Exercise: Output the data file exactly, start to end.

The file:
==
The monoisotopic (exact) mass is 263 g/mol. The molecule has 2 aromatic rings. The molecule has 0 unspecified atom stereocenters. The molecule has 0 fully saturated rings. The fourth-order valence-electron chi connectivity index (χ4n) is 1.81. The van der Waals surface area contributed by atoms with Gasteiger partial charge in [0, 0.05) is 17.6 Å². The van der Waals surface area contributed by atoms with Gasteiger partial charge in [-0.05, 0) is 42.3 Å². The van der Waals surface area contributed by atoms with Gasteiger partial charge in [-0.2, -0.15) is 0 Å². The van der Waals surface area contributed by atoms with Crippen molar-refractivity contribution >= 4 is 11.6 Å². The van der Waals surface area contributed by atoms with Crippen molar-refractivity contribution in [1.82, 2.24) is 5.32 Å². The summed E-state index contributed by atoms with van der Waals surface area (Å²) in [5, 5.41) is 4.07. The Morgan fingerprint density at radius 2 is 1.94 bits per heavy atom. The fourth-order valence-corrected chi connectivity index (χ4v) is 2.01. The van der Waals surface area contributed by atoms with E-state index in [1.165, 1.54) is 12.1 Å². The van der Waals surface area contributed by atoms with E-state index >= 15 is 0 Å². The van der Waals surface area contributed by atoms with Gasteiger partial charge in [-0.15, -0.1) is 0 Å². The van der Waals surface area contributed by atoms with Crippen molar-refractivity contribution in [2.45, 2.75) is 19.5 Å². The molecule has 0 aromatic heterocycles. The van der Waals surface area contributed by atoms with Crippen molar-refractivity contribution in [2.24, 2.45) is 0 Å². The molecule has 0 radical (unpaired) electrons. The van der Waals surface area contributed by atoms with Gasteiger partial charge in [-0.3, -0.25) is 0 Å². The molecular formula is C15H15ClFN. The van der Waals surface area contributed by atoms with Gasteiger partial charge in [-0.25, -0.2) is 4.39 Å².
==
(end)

The monoisotopic (exact) mass is 263 g/mol. The molecule has 2 aromatic rings. The molecule has 0 unspecified atom stereocenters. The molecule has 0 fully saturated rings. The fourth-order valence-electron chi connectivity index (χ4n) is 1.81. The van der Waals surface area contributed by atoms with Gasteiger partial charge in [0, 0.05) is 17.6 Å². The van der Waals surface area contributed by atoms with Gasteiger partial charge in [-0.05, 0) is 42.3 Å². The van der Waals surface area contributed by atoms with Gasteiger partial charge in [-0.2, -0.15) is 0 Å². The van der Waals surface area contributed by atoms with Crippen molar-refractivity contribution >= 4 is 11.6 Å². The van der Waals surface area contributed by atoms with Crippen molar-refractivity contribution in [1.82, 2.24) is 5.32 Å². The summed E-state index contributed by atoms with van der Waals surface area (Å²) in [5, 5.41) is 4.07. The Morgan fingerprint density at radius 2 is 1.94 bits per heavy atom. The fourth-order valence-corrected chi connectivity index (χ4v) is 2.01. The van der Waals surface area contributed by atoms with E-state index in [1.165, 1.54) is 12.1 Å². The van der Waals surface area contributed by atoms with E-state index >= 15 is 0 Å². The van der Waals surface area contributed by atoms with Gasteiger partial charge in [-0.15, -0.1) is 0 Å². The van der Waals surface area contributed by atoms with Crippen molar-refractivity contribution in [2.45, 2.75) is 19.5 Å². The molecule has 0 aromatic heterocycles. The van der Waals surface area contributed by atoms with Crippen molar-refractivity contribution in [2.24, 2.45) is 0 Å². The molecule has 0 radical (unpaired) electrons. The van der Waals surface area contributed by atoms with Gasteiger partial charge in [-0.3, -0.25) is 0 Å². The molecular formula is C15H15ClFN. The van der Waals surface area contributed by atoms with Gasteiger partial charge in [-0.25, -0.2) is 4.39 Å².